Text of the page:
Pat: The Wetbacks was a charged and driven entity. We rehearsed religiously. We wrote songs and honed all aspects of live performance. Going to Harlequin Studios to record the EP was a highlight for me, but everything was amazing really.
Jeff: Listening back to the album now I have mixed feelings. It kind of blows me away that it’s on Spotify. Di’s vocals are still stunning and as a rhythm section we held together well. The song writing seems a little naïve; we did write some great hooks, excepting some flat backing vocals and a really annoying bit in one song that was actually played backward.
Jeff: No, it was my cock up. The last chorus I actually played the kick and snare on ‘1’ rather than ‘&’ (as in 1 & 2 & 3 & 4 & etc), which flipped the emphasis. One of those ‘couldn’t fix in the mix’ moments when using two-inch Ampex tape. In Protools today it would be a five-minute fix and no one would be any the wiser.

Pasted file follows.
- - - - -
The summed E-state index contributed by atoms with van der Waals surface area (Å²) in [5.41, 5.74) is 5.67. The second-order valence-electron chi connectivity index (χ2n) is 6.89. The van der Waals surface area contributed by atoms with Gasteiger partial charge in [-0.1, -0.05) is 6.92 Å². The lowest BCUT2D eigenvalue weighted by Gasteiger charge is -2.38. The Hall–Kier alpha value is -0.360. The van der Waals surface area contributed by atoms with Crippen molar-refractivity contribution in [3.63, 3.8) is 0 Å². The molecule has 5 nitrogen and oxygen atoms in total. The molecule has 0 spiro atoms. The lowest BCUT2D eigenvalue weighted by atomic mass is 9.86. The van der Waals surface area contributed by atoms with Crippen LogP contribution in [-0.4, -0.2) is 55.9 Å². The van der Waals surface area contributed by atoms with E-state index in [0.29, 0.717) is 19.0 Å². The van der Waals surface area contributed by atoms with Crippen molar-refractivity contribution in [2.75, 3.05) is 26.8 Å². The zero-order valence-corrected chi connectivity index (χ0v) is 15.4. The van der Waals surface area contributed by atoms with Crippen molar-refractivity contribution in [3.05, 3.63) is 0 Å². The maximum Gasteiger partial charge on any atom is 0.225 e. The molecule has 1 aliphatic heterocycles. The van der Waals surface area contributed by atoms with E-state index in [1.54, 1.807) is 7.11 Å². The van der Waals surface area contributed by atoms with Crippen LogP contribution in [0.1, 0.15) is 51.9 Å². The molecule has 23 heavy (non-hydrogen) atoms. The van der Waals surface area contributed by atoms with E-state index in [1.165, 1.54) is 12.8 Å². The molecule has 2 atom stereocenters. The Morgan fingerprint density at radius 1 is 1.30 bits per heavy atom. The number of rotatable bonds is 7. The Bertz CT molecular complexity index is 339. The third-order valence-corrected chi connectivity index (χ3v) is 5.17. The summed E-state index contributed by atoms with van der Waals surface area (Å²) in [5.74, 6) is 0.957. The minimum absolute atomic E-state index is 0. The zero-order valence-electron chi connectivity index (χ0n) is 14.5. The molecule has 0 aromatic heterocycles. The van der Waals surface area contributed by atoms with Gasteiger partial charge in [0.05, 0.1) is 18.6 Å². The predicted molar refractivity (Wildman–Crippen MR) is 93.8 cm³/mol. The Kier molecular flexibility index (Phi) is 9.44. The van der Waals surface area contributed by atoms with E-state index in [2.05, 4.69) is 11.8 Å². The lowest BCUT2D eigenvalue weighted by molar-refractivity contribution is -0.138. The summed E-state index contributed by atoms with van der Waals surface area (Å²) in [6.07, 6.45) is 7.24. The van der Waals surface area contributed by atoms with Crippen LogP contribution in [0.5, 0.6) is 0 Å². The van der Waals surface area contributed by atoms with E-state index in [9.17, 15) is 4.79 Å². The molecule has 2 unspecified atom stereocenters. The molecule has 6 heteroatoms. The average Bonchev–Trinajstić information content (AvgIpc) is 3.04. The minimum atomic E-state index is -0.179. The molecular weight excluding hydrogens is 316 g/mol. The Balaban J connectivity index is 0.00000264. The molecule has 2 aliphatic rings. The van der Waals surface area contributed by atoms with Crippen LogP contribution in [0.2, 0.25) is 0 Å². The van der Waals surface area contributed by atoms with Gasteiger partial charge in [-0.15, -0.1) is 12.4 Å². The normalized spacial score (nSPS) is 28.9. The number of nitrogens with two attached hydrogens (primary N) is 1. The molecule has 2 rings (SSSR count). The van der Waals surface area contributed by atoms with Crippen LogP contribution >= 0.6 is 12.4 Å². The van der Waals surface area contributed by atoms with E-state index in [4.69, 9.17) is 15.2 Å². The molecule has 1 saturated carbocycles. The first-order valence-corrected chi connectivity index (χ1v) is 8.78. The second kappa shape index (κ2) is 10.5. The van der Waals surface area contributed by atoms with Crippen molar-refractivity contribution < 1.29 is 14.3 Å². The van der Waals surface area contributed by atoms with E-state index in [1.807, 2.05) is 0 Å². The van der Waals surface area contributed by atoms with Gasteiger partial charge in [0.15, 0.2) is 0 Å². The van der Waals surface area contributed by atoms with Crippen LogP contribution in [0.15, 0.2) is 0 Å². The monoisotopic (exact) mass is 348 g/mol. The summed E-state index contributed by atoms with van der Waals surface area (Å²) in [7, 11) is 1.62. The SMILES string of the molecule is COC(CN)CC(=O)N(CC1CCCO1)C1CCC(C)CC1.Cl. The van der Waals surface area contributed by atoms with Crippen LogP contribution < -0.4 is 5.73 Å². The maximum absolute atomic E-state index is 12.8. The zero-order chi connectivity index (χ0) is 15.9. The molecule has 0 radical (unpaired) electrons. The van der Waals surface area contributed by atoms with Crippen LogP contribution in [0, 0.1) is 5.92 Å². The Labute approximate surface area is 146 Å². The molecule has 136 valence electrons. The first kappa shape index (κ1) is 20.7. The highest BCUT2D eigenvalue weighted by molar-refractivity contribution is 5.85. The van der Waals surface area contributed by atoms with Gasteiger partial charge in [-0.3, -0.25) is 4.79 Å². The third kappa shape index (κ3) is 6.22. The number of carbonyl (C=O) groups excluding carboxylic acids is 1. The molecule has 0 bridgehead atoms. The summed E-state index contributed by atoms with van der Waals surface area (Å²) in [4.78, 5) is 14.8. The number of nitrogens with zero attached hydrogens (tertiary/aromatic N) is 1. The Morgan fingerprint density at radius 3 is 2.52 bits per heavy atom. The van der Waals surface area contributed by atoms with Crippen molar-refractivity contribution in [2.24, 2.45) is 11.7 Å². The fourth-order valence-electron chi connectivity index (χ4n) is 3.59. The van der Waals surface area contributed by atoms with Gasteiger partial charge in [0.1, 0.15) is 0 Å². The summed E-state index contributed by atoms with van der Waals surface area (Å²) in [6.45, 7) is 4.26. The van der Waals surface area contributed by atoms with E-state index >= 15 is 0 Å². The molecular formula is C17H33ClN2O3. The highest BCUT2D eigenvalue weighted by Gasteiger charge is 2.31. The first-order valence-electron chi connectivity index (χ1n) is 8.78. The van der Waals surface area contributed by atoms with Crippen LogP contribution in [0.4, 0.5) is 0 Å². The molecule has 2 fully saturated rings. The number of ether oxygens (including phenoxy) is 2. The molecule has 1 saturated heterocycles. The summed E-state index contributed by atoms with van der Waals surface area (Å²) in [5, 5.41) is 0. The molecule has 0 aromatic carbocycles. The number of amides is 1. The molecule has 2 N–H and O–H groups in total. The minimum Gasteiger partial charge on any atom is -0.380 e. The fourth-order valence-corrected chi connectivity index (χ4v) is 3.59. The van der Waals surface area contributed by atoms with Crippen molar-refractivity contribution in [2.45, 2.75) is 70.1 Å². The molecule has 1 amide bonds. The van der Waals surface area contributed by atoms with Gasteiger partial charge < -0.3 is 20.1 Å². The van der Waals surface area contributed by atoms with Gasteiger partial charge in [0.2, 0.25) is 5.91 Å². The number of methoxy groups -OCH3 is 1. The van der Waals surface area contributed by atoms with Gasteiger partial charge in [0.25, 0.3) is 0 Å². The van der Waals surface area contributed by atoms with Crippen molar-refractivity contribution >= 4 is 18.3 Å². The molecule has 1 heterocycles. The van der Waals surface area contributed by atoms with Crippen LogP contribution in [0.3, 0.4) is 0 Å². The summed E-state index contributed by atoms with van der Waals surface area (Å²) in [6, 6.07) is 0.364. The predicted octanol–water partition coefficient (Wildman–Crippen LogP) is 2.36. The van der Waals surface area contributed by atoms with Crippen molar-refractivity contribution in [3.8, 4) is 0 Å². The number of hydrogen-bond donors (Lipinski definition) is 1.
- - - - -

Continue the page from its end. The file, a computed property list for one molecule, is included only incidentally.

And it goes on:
We were young, full of passion, could play, and had a growing following. But the two commercial radio stations in Hamilton flatly refused to support the album, driven by some insane desire to bore the living crap out of their audience by playing the same twenty songs rotated incessantly – well, some things really don’t change do they! So yes, the title refers to Hamilton and the feeling we had at the time that original, alternative music was not appreciated. The lyrics of ‘Entertainment’ kind of points to this.
HUP: Was the EP self-released and self-funded?
Dianne: Yes we saved everything we earned at gigs, which wasn't much. I think we spent about $2500 on the album. A friend of mine Brian James, who is an artist, did the art work on the album.